Two of the most commented posts I’ve written were my posts on chargebacks. It’s a fascinating discussion because it’s a problem that all retailers have, and it’s a problem that most consumers either don’t know about or don’t care about. Retailers are on their own with this one. A few years ago it looked like it was going to be a major problem for us…until it wasn’t. Despite our volume more than tripling since my first chargeback post, we’ve seen chargebacks reduced to almost zero.
Last week we had a chargeback come through for the first time in a long time (the customer has since rescinded it – they claim their credit card company initiated a chargeback for the wrong purchase). Which got me to thinking – what happened?
We did three distinct things that I think directly resulted in our near-elimination of chargebacks:
- We stopped shipping internationally. A large number of chargebacks came from international customers. When we’d investigate the order there was no AVS (address verification) like there is with suspect US orders. Essentially shipping an international order was always a crap shoot.
- We switched the name on our credit card statement from “Pure Adapt Inc” to “Detailed Image”. We originally used “Pure Adapt Inc” when we had Tastefully Driven and were planning on having multiple Pure Adapt e-commerce sites. Upon shutting down TD, this change led to a reduction of accidental chargebacks. Customers wouldn’t recognize “Pure Adapt Inc” and would immediately call and initiate a chargeback. Many of these we were able to get the customer to rescind, but it was a lot of work.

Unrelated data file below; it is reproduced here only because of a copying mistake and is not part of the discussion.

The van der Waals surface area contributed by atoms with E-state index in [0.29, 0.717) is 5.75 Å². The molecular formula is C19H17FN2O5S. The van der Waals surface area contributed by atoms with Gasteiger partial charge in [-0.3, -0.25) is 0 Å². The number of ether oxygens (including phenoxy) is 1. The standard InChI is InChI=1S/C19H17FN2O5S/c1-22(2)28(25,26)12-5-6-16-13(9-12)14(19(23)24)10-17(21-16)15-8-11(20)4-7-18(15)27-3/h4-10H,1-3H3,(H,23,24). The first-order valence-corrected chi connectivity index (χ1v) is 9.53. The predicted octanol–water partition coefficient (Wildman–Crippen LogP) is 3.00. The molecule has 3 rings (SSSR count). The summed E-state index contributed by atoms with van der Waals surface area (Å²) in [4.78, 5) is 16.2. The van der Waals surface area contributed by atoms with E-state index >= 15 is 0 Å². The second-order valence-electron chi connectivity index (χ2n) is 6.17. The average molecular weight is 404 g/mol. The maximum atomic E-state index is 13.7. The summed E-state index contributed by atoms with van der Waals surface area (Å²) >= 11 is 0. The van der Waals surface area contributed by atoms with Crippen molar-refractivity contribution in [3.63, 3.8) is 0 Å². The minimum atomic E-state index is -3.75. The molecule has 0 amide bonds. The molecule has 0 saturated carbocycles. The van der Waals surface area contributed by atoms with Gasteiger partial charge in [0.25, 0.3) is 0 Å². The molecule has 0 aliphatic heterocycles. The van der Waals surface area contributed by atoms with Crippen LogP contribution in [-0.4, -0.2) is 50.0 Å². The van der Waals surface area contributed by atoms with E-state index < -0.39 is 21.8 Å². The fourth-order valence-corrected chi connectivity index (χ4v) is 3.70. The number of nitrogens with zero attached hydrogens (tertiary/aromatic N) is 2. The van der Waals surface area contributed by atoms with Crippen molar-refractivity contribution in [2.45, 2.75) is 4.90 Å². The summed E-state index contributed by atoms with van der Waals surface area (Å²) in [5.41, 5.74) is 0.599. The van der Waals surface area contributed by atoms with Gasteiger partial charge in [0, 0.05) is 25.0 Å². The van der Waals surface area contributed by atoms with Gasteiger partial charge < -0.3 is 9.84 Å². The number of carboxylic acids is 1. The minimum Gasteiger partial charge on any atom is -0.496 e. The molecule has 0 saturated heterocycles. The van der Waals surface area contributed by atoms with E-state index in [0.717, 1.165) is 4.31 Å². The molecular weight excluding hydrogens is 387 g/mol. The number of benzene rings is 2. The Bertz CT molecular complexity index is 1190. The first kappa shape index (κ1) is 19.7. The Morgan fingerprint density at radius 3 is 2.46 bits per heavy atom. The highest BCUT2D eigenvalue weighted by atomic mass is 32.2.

- We started canceling suspect orders. We still get international orders. They just use a freight forwarding service. Any order that looks shady we play it safe and cancel. Many of our manufacturers have asked us not to ship their products in volume overseas because there are underground re-bottling businesses. As a courtesy to them, and to reduce our headaches, we’ve abided by this and it has worked out great for all involved.
The other potential factor, the one that’s out of our control, is that credit card companies may have tightened up. I had a random $250 charge from my cable company last year. After calling them they couldn’t figure it out. The rep told me to initiate a chargeback. The process wasn’t quite as easy as I thought it was. I’m sure each card is different, but at least Bank of America made me jump through some hoops to get it initiated. Maybe the credit card companies realized that people were taking advantage of this feature and made it a little more difficult to take advantage of. I’m not necessarily sure that this is a factor, but it might be.
Regardless of the exact factors, it’s nice to have one less thing to worry about. All of the other “solutions” – working with a whitelist system, requiring all AVS matches, getting our lawyer involved – would all create a bunch of headaches and take away time that could be better spent growing our business.